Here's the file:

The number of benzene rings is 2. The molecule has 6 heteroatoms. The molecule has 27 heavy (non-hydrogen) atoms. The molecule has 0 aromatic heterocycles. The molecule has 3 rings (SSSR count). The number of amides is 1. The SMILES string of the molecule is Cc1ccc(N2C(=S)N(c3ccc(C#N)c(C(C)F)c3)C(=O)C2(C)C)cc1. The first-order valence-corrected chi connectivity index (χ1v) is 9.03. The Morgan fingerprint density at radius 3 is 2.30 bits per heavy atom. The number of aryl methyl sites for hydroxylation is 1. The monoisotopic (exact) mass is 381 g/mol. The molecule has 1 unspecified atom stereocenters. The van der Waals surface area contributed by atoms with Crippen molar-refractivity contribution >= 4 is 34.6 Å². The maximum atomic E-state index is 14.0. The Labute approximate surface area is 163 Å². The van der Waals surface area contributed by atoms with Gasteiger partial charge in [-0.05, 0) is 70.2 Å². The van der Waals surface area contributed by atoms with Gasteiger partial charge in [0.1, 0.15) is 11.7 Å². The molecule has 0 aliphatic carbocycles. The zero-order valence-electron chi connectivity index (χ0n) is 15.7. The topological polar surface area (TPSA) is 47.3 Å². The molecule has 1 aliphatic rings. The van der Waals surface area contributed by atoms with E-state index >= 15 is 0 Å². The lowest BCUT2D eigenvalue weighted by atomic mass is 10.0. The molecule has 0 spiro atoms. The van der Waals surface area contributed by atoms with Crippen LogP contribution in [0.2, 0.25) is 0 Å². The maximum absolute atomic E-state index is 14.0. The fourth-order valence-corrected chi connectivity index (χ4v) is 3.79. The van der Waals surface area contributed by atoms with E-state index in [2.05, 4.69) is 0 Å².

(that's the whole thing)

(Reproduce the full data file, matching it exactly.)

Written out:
The number of benzene rings is 2. The molecule has 6 heteroatoms. The molecule has 27 heavy (non-hydrogen) atoms. The molecule has 0 aromatic heterocycles. The molecule has 3 rings (SSSR count). The number of amides is 1. The SMILES string of the molecule is Cc1ccc(N2C(=S)N(c3ccc(C#N)c(C(C)F)c3)C(=O)C2(C)C)cc1. The first-order valence-corrected chi connectivity index (χ1v) is 9.03. The Morgan fingerprint density at radius 3 is 2.30 bits per heavy atom. The number of aryl methyl sites for hydroxylation is 1. The monoisotopic (exact) mass is 381 g/mol. The molecule has 1 unspecified atom stereocenters. The van der Waals surface area contributed by atoms with Crippen molar-refractivity contribution >= 4 is 34.6 Å². The maximum atomic E-state index is 14.0. The Labute approximate surface area is 163 Å². The van der Waals surface area contributed by atoms with Gasteiger partial charge in [-0.05, 0) is 70.2 Å². The van der Waals surface area contributed by atoms with Gasteiger partial charge in [0.1, 0.15) is 11.7 Å². The molecule has 0 aliphatic carbocycles. The zero-order valence-electron chi connectivity index (χ0n) is 15.7. The topological polar surface area (TPSA) is 47.3 Å². The molecule has 1 aliphatic rings. The van der Waals surface area contributed by atoms with E-state index >= 15 is 0 Å². The lowest BCUT2D eigenvalue weighted by atomic mass is 10.0. The molecule has 0 spiro atoms. The van der Waals surface area contributed by atoms with Crippen LogP contribution in [0.2, 0.25) is 0 Å². The maximum absolute atomic E-state index is 14.0. The fourth-order valence-corrected chi connectivity index (χ4v) is 3.79. The van der Waals surface area contributed by atoms with E-state index in [2.05, 4.69) is 0 Å².